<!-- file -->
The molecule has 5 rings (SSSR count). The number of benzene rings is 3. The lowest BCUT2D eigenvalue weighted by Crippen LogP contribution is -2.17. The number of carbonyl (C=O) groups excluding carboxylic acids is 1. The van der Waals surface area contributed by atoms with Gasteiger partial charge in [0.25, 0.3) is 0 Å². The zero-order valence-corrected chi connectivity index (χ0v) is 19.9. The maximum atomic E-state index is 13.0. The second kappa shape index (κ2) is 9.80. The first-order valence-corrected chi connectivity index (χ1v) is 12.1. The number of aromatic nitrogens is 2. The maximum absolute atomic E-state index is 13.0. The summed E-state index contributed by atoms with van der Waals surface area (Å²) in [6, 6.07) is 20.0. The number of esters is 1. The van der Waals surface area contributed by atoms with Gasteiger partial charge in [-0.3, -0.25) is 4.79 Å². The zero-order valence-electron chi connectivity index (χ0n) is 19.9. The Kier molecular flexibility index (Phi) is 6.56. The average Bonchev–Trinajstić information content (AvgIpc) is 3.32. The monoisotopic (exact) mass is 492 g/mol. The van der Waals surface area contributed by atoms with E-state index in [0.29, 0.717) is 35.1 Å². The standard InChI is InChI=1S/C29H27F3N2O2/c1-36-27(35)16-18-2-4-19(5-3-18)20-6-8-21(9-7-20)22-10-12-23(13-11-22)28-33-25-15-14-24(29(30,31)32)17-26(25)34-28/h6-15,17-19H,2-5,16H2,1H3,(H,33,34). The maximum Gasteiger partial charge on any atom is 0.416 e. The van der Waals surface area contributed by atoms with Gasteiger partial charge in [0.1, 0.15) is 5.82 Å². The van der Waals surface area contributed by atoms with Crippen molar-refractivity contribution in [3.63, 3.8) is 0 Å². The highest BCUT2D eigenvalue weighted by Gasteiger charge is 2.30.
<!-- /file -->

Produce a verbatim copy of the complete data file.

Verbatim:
The molecule has 5 rings (SSSR count). The number of benzene rings is 3. The lowest BCUT2D eigenvalue weighted by Crippen LogP contribution is -2.17. The number of carbonyl (C=O) groups excluding carboxylic acids is 1. The van der Waals surface area contributed by atoms with Gasteiger partial charge in [0.25, 0.3) is 0 Å². The zero-order valence-corrected chi connectivity index (χ0v) is 19.9. The maximum atomic E-state index is 13.0. The second kappa shape index (κ2) is 9.80. The first-order valence-corrected chi connectivity index (χ1v) is 12.1. The number of aromatic nitrogens is 2. The maximum absolute atomic E-state index is 13.0. The summed E-state index contributed by atoms with van der Waals surface area (Å²) in [6, 6.07) is 20.0. The number of esters is 1. The van der Waals surface area contributed by atoms with Gasteiger partial charge in [-0.3, -0.25) is 4.79 Å². The zero-order valence-electron chi connectivity index (χ0n) is 19.9. The Kier molecular flexibility index (Phi) is 6.56. The average Bonchev–Trinajstić information content (AvgIpc) is 3.32. The monoisotopic (exact) mass is 492 g/mol. The van der Waals surface area contributed by atoms with E-state index in [0.29, 0.717) is 35.1 Å². The standard InChI is InChI=1S/C29H27F3N2O2/c1-36-27(35)16-18-2-4-19(5-3-18)20-6-8-21(9-7-20)22-10-12-23(13-11-22)28-33-25-15-14-24(29(30,31)32)17-26(25)34-28/h6-15,17-19H,2-5,16H2,1H3,(H,33,34). The maximum Gasteiger partial charge on any atom is 0.416 e. The van der Waals surface area contributed by atoms with Gasteiger partial charge in [0.1, 0.15) is 5.82 Å². The van der Waals surface area contributed by atoms with Crippen molar-refractivity contribution in [3.63, 3.8) is 0 Å². The highest BCUT2D eigenvalue weighted by Gasteiger charge is 2.30.